Unlike last year, I didn’t end up providing off-stage narration, which was quite a relief, but I was required to make a cameo appearance.  I couldn’t quite work out why one of the real cast members couldn’t have done it, but I was required to appear, sweeping the stage, only to be distracted by a rendition of ‘Always True to You in My Fashion’.  I was told that my appearance and reactions to the song made me look like Vic Reeves or a young Eric Morecambe.  I think I shall take that as a positive!

In terms of furniture and props, there wasn’t too much to keep track of – two tables, three chairs and a collection of stools, mostly.  However, the two of us backstage derived much interest and amusement from watching what happened with some drinks served on stage.  Two of the sections were set up to be a Parisian cafe and a sophisticated party.  In the first, a waitress passed out glasses of red wine and champagne (aka different flavours of Schloer) and in the second, the cast came on with glasses of the same ‘champagne’.  There were enough glasses for each member of the cast, and the distribution of the glasses in the second section was important as one man collected his (brought on by someone else) from a table part way through, and any that were left would be cleared by two other cast members in a bit of comic business.  Somehow, though, things often did not quite work out.  I watched in amusement when one cast member exchanged his red wine for champagne, explaining to the waitress that he didn’t like the red Schloer, and I watched in horror on the last night when the same cast member found himself without a glass and instead of managing without (there was no essential ‘business’ with the glasses for him), proceeded to mime having a glass.  In full view of the audience, he would inspect the fluid level, take sips and so forth, all from an invisible glass.  And of course, because he was miming, his movements were larger and more noticeable than those made by people with real glasses.  In another performance, the spare glass disappeared after being taken on to the stage, and I had to creep as close to the action as possible without being spotted by the audience, and mime to another cast member that they needed to put their glass down on the table so that it would be retrievable by the one man who actually needed a champagne class for the scene.  It took a while – I will clearly never be a champion Charades player.  At other times, people somehow managed to mix their drinks, creating all sorts of interesting new colours of liquid on the stage.  I would stand in the wings with the props mistress and watch the champagne with great fascination each night, never sure what I was going to see.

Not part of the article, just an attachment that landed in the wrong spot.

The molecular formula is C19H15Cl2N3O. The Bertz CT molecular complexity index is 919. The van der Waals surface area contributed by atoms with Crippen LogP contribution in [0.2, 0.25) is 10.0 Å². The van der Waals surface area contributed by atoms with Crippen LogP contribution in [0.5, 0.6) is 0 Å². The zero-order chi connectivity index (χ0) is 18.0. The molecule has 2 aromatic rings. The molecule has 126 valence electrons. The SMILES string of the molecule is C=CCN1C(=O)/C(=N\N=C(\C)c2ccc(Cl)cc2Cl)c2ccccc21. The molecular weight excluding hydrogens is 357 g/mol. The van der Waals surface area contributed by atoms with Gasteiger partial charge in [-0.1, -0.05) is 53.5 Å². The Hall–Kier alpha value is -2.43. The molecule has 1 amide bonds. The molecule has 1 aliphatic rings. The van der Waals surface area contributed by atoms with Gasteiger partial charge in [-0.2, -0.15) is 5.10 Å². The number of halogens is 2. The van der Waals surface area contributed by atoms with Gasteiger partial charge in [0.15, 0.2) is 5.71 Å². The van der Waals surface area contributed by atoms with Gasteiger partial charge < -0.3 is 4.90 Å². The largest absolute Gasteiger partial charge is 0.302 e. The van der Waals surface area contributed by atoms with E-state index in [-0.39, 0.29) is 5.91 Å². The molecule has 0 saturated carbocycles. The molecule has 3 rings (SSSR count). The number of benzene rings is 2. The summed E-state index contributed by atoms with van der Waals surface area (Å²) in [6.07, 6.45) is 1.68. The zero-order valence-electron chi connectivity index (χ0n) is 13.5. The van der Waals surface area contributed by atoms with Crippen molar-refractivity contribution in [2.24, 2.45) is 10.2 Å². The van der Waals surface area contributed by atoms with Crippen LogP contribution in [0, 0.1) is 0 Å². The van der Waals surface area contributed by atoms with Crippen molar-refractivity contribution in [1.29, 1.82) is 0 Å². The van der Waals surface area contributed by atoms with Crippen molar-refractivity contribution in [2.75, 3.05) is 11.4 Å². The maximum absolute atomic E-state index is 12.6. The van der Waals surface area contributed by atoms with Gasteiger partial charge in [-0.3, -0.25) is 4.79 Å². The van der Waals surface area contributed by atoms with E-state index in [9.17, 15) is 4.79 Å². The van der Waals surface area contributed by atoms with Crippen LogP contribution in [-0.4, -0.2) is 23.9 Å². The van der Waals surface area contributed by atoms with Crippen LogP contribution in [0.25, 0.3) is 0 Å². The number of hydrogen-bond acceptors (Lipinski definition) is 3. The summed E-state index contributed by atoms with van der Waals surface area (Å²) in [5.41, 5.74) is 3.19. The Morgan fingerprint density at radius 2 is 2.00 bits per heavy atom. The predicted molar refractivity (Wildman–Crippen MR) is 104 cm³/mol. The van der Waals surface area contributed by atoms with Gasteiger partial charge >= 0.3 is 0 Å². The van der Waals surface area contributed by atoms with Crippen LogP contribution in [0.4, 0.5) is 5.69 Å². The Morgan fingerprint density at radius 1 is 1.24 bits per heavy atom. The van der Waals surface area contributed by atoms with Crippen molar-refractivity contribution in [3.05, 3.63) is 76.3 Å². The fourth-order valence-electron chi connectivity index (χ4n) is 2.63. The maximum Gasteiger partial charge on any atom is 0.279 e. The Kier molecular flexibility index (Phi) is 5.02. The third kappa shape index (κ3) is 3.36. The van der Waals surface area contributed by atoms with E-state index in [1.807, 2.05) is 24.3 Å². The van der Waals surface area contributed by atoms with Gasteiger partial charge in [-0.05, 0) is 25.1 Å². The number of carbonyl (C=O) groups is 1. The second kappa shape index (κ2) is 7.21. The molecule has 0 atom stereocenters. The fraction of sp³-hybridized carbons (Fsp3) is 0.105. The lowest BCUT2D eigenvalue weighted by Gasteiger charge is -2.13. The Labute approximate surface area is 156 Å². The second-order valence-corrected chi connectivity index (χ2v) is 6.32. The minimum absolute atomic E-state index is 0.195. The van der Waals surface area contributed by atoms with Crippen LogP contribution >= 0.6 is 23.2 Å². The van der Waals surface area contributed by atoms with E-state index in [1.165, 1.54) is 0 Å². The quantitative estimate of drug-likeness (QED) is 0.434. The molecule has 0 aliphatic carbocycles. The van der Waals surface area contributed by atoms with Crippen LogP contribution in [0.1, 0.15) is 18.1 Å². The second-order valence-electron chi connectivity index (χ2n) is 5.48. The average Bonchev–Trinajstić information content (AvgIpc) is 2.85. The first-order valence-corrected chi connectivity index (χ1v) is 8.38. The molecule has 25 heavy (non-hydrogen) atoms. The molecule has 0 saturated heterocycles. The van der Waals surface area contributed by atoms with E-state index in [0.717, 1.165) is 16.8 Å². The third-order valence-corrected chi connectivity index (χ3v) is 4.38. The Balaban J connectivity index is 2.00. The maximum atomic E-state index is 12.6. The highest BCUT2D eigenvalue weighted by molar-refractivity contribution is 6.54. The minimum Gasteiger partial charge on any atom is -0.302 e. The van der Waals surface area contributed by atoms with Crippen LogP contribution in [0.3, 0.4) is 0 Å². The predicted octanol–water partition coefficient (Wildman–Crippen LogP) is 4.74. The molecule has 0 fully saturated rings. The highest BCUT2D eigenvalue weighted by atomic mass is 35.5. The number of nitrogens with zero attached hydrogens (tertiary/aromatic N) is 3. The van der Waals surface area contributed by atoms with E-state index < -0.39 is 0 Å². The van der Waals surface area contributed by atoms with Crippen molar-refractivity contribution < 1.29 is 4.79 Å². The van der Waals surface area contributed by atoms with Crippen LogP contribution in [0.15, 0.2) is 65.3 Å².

I am still certainly  not experienced enough to tackle stage management on a larger scale, partly for reasons which cross over with my reluctance to move into any management-type role in my career.  I don’t have the confidence to intervene forcefully in some situations.  Although the stage manager is supposed to be in charge, I was very aware that some of the others involved are much more experienced in backstage and technical matters than I am, so being in charge seemed somehow wrong.  I also like to be in control of the things I am supposed to achieve, and with a larger backstage crew, I would be worrying about whether everyone would be ready for each scene change and so forth.  With just a few trusted people to be thinking about back stage and in the lighting/sound control room, this was not an issue.  I did feel more in charge than last year, and was able to exert my authority when it came to matters which I considered to involve the health and safety of those involved with the show, so perhaps this will come.

During the week, several people asked whether I’d ever be interested in directing a show.  This is an idea that both excites and terrifies me (it involves making so very many decisions and probably upsetting quite a few people), and it looks likely that it will happen in the relatively near future.


Related posts :

The joy of techs revisited

For me, the last week in October was largely spent dressed in black, navigating with the aid of blue lights.  In other words, it was spent backstage, specifically as a stage manager for Herne Bay Operatic Society’s compilation show Thoroughly Modern Musicals, the first time I’ve performed that particular function for a show (though I have played the character of a stage manager before).  I thought this was a rather crazy move on the part of the Society’s committee, and was fearing I would manage to do something truly disastrous.  As it turned out, I  didn’t cause a calamity, but the day of the tech and the days afterwards were still remarkably scary and exhilarating.  After all, the stage manager is in charge once the show is up and running – the thought that it was all my responsibility was positively terrifying.